2.
Emerg Microbes Infect ; 11(1): 1058-1071, 2022 Dec.
Article in English | MEDLINE | ID: covidwho-1752040

ABSTRACT

Safe, efficacious, and deployable vaccines are urgently needed to control COVID-19 in the large-scale vaccination campaigns. We report here the preclinical studies of an approved protein subunit vaccine against COVID-19, ZF2001, which contains tandem-repeat dimeric receptor-binding domain (RBD) protein with alum-based adjuvant. We assessed vaccine immunogenicity and efficacy in both mice and non-human primates (NHPs). ZF2001 induced high levels of RBD-binding and SARS-CoV-2 neutralizing antibody in both mice and non-human primates, and elicited balanced TH1/TH2 cellular responses in NHPs. Two doses of ZF2001 protected Ad-hACE2-transduced mice against SARS-CoV-2 infection, as detected by reduced viral RNA and relieved lung injuries. In NHPs, vaccination of either 25 µg or 50 µg ZF2001 prevented infection with SARS-CoV-2 in lung, trachea, and bronchi, with milder lung lesions. No evidence of disease enhancement was observed in both animal models. ZF2001 has been approved for emergency use in China, Uzbekistan, Indonesia, and Columbia. The high safety, immunogenicity, and protection efficacy in both mice and NHPs found in this preclinical study was consistent with the results in human clinical trials.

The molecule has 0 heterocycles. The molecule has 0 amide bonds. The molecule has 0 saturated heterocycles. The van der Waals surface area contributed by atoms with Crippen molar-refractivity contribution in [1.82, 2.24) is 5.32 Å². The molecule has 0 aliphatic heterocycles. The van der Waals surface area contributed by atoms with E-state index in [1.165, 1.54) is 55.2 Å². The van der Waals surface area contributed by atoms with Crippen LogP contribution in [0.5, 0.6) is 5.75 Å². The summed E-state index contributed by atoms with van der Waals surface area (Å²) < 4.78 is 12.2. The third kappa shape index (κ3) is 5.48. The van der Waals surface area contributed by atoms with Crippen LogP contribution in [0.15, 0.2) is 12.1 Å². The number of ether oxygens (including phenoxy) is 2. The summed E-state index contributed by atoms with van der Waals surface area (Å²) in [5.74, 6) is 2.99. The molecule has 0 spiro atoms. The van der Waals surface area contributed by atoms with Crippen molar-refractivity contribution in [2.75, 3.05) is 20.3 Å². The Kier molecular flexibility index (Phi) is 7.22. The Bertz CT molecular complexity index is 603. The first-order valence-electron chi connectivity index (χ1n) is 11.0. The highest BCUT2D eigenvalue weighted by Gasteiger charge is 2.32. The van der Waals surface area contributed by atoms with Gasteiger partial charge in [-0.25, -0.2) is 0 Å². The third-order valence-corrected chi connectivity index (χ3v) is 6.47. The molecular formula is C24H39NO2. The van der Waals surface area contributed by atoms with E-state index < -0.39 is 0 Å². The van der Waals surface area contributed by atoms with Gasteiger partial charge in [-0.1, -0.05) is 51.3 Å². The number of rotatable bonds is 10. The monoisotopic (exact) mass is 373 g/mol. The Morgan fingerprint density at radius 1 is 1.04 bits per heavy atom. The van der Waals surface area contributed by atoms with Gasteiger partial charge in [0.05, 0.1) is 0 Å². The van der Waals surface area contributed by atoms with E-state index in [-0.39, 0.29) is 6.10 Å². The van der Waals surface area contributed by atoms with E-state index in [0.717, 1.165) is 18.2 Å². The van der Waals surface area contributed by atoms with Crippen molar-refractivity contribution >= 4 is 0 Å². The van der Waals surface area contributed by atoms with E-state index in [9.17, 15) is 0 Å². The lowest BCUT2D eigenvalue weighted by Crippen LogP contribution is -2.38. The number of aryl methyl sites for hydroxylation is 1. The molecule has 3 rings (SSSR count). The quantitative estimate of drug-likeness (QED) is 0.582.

Subject(s)
COVID-19 Vaccines , COVID-19 , Animals , Antibodies, Neutralizing , Antibodies, Viral , COVID-19/prevention & control , Carrier Proteins , Humans , Immunogenicity, Vaccine , Mice , Mice, Inbred BALB C , Primates , SARS-CoV-2 , Spike Glycoprotein, Coronavirus/genetics , Vaccines, Subunit
3.
Front Med (Lausanne) ; 8: 722219, 2021.
Article in English | MEDLINE | ID: covidwho-1518491

ABSTRACT